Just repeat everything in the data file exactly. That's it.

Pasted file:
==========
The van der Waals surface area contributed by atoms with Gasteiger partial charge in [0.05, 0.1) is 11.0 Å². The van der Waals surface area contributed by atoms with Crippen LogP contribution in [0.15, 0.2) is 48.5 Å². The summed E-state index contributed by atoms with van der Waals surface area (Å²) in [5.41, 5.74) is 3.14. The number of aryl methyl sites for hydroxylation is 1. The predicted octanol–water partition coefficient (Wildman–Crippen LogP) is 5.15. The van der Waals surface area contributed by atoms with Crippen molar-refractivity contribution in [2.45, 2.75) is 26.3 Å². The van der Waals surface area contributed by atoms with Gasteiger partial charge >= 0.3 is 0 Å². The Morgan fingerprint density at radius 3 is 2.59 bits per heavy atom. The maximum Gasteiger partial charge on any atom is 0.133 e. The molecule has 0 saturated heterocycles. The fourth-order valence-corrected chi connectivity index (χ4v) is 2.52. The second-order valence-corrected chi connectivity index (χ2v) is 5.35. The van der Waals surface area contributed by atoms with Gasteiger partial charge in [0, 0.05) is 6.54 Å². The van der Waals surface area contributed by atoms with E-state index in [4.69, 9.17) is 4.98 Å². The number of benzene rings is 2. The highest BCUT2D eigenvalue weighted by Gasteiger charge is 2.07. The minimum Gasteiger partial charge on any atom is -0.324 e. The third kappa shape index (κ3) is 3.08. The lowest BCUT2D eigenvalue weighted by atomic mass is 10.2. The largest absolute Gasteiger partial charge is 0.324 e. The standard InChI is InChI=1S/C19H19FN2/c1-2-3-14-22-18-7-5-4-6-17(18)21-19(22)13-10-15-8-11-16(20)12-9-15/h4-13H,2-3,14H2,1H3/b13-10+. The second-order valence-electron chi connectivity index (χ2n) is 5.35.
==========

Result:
The van der Waals surface area contributed by atoms with Gasteiger partial charge in [0.05, 0.1) is 11.0 Å². The van der Waals surface area contributed by atoms with Crippen LogP contribution in [0.15, 0.2) is 48.5 Å². The summed E-state index contributed by atoms with van der Waals surface area (Å²) in [5.41, 5.74) is 3.14. The number of aryl methyl sites for hydroxylation is 1. The predicted octanol–water partition coefficient (Wildman–Crippen LogP) is 5.15. The van der Waals surface area contributed by atoms with Crippen molar-refractivity contribution in [2.45, 2.75) is 26.3 Å². The van der Waals surface area contributed by atoms with Gasteiger partial charge >= 0.3 is 0 Å². The Morgan fingerprint density at radius 3 is 2.59 bits per heavy atom. The maximum Gasteiger partial charge on any atom is 0.133 e. The molecule has 0 saturated heterocycles. The fourth-order valence-corrected chi connectivity index (χ4v) is 2.52. The second-order valence-corrected chi connectivity index (χ2v) is 5.35. The van der Waals surface area contributed by atoms with Gasteiger partial charge in [0, 0.05) is 6.54 Å². The van der Waals surface area contributed by atoms with E-state index in [4.69, 9.17) is 4.98 Å². The number of benzene rings is 2. The highest BCUT2D eigenvalue weighted by Gasteiger charge is 2.07. The minimum Gasteiger partial charge on any atom is -0.324 e. The third kappa shape index (κ3) is 3.08. The lowest BCUT2D eigenvalue weighted by atomic mass is 10.2. The largest absolute Gasteiger partial charge is 0.324 e. The standard InChI is InChI=1S/C19H19FN2/c1-2-3-14-22-18-7-5-4-6-17(18)21-19(22)13-10-15-8-11-16(20)12-9-15/h4-13H,2-3,14H2,1H3/b13-10+. The second-order valence-electron chi connectivity index (χ2n) is 5.35.